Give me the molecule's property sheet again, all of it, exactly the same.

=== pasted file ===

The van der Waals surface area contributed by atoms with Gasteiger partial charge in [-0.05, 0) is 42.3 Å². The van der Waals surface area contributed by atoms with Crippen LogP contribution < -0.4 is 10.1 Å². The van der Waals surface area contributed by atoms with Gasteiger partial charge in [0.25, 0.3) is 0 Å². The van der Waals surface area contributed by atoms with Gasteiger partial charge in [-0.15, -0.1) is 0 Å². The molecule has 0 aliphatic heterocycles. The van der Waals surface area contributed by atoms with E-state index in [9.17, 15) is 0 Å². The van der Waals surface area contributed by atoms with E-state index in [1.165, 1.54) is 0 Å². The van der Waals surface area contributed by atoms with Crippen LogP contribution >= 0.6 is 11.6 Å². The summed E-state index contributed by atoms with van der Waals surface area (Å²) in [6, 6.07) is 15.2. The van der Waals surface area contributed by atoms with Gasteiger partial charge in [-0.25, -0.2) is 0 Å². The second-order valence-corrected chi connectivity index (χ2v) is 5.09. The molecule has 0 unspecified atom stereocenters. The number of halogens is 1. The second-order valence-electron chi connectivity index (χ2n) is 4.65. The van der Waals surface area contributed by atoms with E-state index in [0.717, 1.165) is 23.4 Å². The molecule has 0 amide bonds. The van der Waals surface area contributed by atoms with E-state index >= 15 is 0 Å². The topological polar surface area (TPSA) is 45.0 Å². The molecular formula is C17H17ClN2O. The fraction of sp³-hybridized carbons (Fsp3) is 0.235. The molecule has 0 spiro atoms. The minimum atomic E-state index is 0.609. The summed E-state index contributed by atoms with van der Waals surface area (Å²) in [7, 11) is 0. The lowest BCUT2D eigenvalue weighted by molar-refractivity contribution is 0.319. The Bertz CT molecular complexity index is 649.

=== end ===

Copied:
The van der Waals surface area contributed by atoms with Gasteiger partial charge in [-0.05, 0) is 42.3 Å². The van der Waals surface area contributed by atoms with Crippen LogP contribution < -0.4 is 10.1 Å². The van der Waals surface area contributed by atoms with Gasteiger partial charge in [0.25, 0.3) is 0 Å². The van der Waals surface area contributed by atoms with Gasteiger partial charge in [-0.15, -0.1) is 0 Å². The molecule has 0 aliphatic heterocycles. The van der Waals surface area contributed by atoms with E-state index in [9.17, 15) is 0 Å². The van der Waals surface area contributed by atoms with E-state index in [1.165, 1.54) is 0 Å². The van der Waals surface area contributed by atoms with Crippen LogP contribution >= 0.6 is 11.6 Å². The summed E-state index contributed by atoms with van der Waals surface area (Å²) in [6, 6.07) is 15.2. The van der Waals surface area contributed by atoms with Gasteiger partial charge in [-0.25, -0.2) is 0 Å². The second-order valence-corrected chi connectivity index (χ2v) is 5.09. The molecule has 0 unspecified atom stereocenters. The number of halogens is 1. The second-order valence-electron chi connectivity index (χ2n) is 4.65. The van der Waals surface area contributed by atoms with E-state index in [0.717, 1.165) is 23.4 Å². The molecule has 0 amide bonds. The van der Waals surface area contributed by atoms with E-state index >= 15 is 0 Å². The topological polar surface area (TPSA) is 45.0 Å². The molecular formula is C17H17ClN2O. The fraction of sp³-hybridized carbons (Fsp3) is 0.235. The molecule has 0 spiro atoms. The minimum atomic E-state index is 0.609. The summed E-state index contributed by atoms with van der Waals surface area (Å²) in [7, 11) is 0. The lowest BCUT2D eigenvalue weighted by molar-refractivity contribution is 0.319. The Bertz CT molecular complexity index is 649.